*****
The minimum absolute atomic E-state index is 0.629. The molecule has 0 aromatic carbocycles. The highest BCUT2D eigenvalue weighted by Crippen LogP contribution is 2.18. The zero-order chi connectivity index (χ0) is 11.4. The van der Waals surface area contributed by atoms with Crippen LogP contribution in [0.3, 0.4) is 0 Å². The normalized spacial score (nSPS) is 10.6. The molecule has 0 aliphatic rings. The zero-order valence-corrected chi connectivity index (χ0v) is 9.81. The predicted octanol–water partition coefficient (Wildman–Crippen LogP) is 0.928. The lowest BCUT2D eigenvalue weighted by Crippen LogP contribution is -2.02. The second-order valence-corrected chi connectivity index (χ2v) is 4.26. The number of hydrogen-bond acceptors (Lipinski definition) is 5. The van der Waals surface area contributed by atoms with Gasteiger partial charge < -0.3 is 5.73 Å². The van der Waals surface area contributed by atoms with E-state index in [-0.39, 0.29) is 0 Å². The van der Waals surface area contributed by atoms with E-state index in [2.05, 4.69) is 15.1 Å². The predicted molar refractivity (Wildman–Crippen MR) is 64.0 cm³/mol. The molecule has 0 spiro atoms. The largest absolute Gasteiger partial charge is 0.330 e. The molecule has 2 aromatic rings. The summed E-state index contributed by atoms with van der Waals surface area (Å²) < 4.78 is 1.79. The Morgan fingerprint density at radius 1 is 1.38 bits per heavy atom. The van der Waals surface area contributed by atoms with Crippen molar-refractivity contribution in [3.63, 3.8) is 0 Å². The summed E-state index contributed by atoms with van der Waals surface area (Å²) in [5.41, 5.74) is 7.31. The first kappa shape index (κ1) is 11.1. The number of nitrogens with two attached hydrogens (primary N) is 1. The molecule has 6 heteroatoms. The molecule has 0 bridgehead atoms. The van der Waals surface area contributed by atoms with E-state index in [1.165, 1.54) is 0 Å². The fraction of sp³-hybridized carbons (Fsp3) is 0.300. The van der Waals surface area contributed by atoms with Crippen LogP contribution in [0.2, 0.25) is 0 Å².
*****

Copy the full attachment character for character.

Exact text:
The minimum absolute atomic E-state index is 0.629. The molecule has 0 aromatic carbocycles. The highest BCUT2D eigenvalue weighted by Crippen LogP contribution is 2.18. The zero-order chi connectivity index (χ0) is 11.4. The van der Waals surface area contributed by atoms with Crippen LogP contribution in [0.3, 0.4) is 0 Å². The normalized spacial score (nSPS) is 10.6. The molecule has 0 aliphatic rings. The zero-order valence-corrected chi connectivity index (χ0v) is 9.81. The predicted octanol–water partition coefficient (Wildman–Crippen LogP) is 0.928. The lowest BCUT2D eigenvalue weighted by Crippen LogP contribution is -2.02. The second-order valence-corrected chi connectivity index (χ2v) is 4.26. The number of hydrogen-bond acceptors (Lipinski definition) is 5. The van der Waals surface area contributed by atoms with Gasteiger partial charge < -0.3 is 5.73 Å². The van der Waals surface area contributed by atoms with E-state index in [-0.39, 0.29) is 0 Å². The van der Waals surface area contributed by atoms with E-state index in [2.05, 4.69) is 15.1 Å². The predicted molar refractivity (Wildman–Crippen MR) is 64.0 cm³/mol. The molecule has 0 spiro atoms. The largest absolute Gasteiger partial charge is 0.330 e. The molecule has 2 aromatic rings. The summed E-state index contributed by atoms with van der Waals surface area (Å²) < 4.78 is 1.79. The Morgan fingerprint density at radius 1 is 1.38 bits per heavy atom. The van der Waals surface area contributed by atoms with Crippen molar-refractivity contribution in [3.63, 3.8) is 0 Å². The summed E-state index contributed by atoms with van der Waals surface area (Å²) in [5.41, 5.74) is 7.31. The first kappa shape index (κ1) is 11.1. The number of nitrogens with two attached hydrogens (primary N) is 1. The molecule has 6 heteroatoms. The molecule has 0 bridgehead atoms. The van der Waals surface area contributed by atoms with E-state index in [1.165, 1.54) is 0 Å². The fraction of sp³-hybridized carbons (Fsp3) is 0.300. The van der Waals surface area contributed by atoms with Crippen LogP contribution in [0.2, 0.25) is 0 Å².